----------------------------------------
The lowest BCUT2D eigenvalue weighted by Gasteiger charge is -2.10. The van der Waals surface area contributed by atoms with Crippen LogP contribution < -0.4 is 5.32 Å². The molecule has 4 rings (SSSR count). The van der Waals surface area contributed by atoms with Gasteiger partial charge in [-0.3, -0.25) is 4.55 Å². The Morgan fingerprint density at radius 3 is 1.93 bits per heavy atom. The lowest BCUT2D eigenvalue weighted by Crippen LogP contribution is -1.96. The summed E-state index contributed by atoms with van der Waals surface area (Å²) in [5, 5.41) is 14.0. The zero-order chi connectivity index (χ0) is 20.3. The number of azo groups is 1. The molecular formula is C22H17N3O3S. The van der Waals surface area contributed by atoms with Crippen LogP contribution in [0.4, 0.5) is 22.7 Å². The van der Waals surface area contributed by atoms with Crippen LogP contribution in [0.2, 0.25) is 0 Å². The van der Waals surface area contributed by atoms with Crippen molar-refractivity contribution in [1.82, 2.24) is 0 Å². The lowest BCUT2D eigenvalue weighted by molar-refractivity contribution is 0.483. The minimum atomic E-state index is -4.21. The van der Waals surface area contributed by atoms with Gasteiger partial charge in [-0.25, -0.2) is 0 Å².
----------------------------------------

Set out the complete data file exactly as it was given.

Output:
The lowest BCUT2D eigenvalue weighted by Gasteiger charge is -2.10. The van der Waals surface area contributed by atoms with Crippen LogP contribution < -0.4 is 5.32 Å². The molecule has 4 rings (SSSR count). The van der Waals surface area contributed by atoms with Gasteiger partial charge in [-0.3, -0.25) is 4.55 Å². The Morgan fingerprint density at radius 3 is 1.93 bits per heavy atom. The lowest BCUT2D eigenvalue weighted by Crippen LogP contribution is -1.96. The summed E-state index contributed by atoms with van der Waals surface area (Å²) in [5, 5.41) is 14.0. The zero-order chi connectivity index (χ0) is 20.3. The number of azo groups is 1. The molecular formula is C22H17N3O3S. The van der Waals surface area contributed by atoms with Crippen LogP contribution in [0.4, 0.5) is 22.7 Å². The van der Waals surface area contributed by atoms with Crippen LogP contribution in [0.2, 0.25) is 0 Å². The van der Waals surface area contributed by atoms with Crippen molar-refractivity contribution in [1.82, 2.24) is 0 Å². The lowest BCUT2D eigenvalue weighted by molar-refractivity contribution is 0.483. The minimum atomic E-state index is -4.21. The van der Waals surface area contributed by atoms with Gasteiger partial charge in [-0.25, -0.2) is 0 Å².